“Technology has expanded at such a rate that nearly every aspect of our world has been affected — yet there has been no corresponding expansion of personal happiness. Instead, conversely we find that the wealthiest societies of the world have become depressed, anxious, sleep deprived, and overmedicated.” – Max Strom
It might be said that the practice of yoga is one of the oldest human technologies in existence. It is, in many ways, an applied science. And in today’s modern western world, the growth of yoga’s popularity has been exponential. According to the 2016 Yoga in America study commissioned by Yoga Journal and Yoga Alliance, there are 36 million yoga practitioners in America, up from 20.4 million in 2012. This rise is particularly interesting considering the expansive reach of our current moment in history – squarely in the midst of a digital age that touches upon (for better or worse) nearly every element of our daily lives.
Max Strom, a global yoga teacher, speaker, and author has written extensively about the internal search for meaning amidst the speedy isolation of the digital age. His recent book, There Is No App for Happiness, speaks directly to the simultaneous rise of technological advances and personal unhappiness. “When it comes to a meaningful life or happiness,” says Strom, “I believe that technology is close to irrelevant.”
What irony. For here I am writing a blog post, for a website, on the topic. Once completed, this piece will be beamed across the globe via social media in the hopes of attracting the attention of people seeking information from their screens. This pattern, this way of sharing insights and seeking connection, is going nowhere fast. It is how businesses communicate with consumers, how writers communicate with readers, how friends and colleagues communicate with one another. And it serves us, in immensely efficient, productive, educational, and productive ways.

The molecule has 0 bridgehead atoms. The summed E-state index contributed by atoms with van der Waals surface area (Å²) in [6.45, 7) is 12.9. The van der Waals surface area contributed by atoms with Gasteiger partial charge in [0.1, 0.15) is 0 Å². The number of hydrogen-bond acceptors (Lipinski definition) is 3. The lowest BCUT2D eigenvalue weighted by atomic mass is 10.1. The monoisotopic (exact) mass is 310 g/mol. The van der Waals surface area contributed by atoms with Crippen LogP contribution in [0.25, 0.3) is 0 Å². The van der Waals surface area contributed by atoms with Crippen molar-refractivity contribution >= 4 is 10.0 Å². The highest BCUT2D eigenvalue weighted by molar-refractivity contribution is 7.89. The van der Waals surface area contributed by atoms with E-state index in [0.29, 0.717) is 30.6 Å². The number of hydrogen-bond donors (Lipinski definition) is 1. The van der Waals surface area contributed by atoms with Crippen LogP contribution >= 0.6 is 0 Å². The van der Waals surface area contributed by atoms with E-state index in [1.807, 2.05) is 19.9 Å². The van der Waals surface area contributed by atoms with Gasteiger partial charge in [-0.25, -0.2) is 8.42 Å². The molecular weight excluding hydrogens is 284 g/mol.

And yet, what Strom wisely suggests (and I agree) is that technology is not enough. More than that, the ever-present reach of technology only makes the need for internal practices like yoga, pranayama, and meditation all the more real, all the more compelling, and all the more necessary.
Most thinking folks would easily agree that there is only so much time in a crowded marketplace our bodies, minds, and nervous systems can handle before needing to retreat back home and put our feet up. We simply can’t endure endless engagement, distraction, and consumption. We aren’t meant to. It doesn’t serve us. The very same is true of the digital realm. Although we may reap tangible and arguable benefits both personally and professionally from our hours spent ‘plugged in’, they also tax us. Those very hours cultivate a capacity to multitask that can backfire, an incessant hum in the brain that needs quieting, and a habituated isolation from face-to-face interaction that no amount of screen time can compensate for.
Arguably the most central of Patanjali’s Yoga Sutras is Sutra 1.2: yoga chitta vritti nirodha. Translation: yoga is the cessation of thought patterns in the mind. As Max Strom advocates, and as so many millions of us likely feel every day, this moment in our collective evolution – as thought patterns race in so many directions on so many platforms – that we need this wisdom most of all.
For more on this topic, we recommend this TED Talk from Max Strom.
Kate Tripp is a yoga teacher, writer, mother, and co-founder of Luma Yoga, an award-winning yoga studio for adults and children in Santa Cruz, CA. She shares her wisdom and experience on the Three Minute Egg blog with weekly, inspirational, yoga-related blog posts. Read Kate's full bio here.